Suffolk Downs marks its final day of live horse races with tributes to its storied past

Industries Associated Press

Suffolk Downs, New England's last thoroughbred horse track, celebrated its storied past with a series of tributes Saturday on its final day of live races.

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The once-grand Boston track recognized some of the most famous horses, jockeys, announcers and performers during its nearly 80-year history with live and video presentations.

Among those highlighted were "Eddie Wrack," the horse that won the track's inaugural race in 1935, and "Seabiscuit," the legendary Depression-era thoroughbred that won a major race held there in 1937.

The track, which will continue to offer simulcast betting until December, also cleared out its promotional inventory, selling vintage souvenirs and other memorabilia. Sale proceeds will benefit CANTER New England and the Thoroughbred Retirement Foundation, which help horses transition to life after racing.

Chip Tuttle, Suffolk Downs' chief operating officer, hopes the tributes offer an "appropriate appreciation" for the facility's history and legacy.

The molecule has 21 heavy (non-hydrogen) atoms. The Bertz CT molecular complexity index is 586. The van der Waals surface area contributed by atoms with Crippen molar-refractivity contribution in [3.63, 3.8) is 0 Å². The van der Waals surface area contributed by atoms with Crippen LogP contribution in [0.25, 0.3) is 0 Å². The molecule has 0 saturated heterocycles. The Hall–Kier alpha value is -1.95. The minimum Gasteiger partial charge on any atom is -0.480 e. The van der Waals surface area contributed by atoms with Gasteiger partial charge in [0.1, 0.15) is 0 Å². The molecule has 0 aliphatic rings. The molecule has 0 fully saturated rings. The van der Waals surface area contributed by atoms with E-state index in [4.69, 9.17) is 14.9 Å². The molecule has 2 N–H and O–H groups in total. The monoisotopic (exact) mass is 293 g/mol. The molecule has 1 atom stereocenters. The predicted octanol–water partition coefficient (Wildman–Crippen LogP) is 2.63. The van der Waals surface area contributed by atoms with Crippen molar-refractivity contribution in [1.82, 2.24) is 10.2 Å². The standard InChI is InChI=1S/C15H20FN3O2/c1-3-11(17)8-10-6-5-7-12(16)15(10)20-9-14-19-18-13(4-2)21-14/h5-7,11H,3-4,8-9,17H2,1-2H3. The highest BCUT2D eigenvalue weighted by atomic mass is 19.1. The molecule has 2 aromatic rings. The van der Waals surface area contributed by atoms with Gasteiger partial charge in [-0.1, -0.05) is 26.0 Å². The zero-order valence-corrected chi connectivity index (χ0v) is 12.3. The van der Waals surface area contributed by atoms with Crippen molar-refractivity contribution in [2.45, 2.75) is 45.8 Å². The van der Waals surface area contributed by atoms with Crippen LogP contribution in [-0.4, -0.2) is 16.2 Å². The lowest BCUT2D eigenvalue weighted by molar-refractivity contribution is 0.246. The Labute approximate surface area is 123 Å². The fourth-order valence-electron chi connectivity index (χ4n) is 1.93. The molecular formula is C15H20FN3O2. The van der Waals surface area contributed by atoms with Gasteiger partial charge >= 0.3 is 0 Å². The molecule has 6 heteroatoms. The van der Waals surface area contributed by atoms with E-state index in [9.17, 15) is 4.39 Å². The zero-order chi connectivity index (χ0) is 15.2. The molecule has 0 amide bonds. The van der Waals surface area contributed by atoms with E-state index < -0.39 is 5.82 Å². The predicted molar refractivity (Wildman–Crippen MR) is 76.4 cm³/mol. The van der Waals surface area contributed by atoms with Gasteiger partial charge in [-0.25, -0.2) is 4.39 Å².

Saturday's live races are the last under the track's current owners, Sterling Suffolk Racecourse LLC. The company, whose investors include prominent casino developer Richard Fields, has been losing money on the facility for years. State regulators recently rejected a planned Mohegan Sun resort casino that was expected to revive the track's fortunes.

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Still, a group of local horse owners and trainers are trying to keep live races going at Suffolk Downs and have filed an application for a 2015 state horse racing license. New England Horsemen's Benevolent and Protective Association says it is trying to work out a lease with Sterling Suffolk Racecourse.

Brockton Fairgrounds owner George Carney has also applied for a license to return thoroughbred races to that 5/8th-mile track.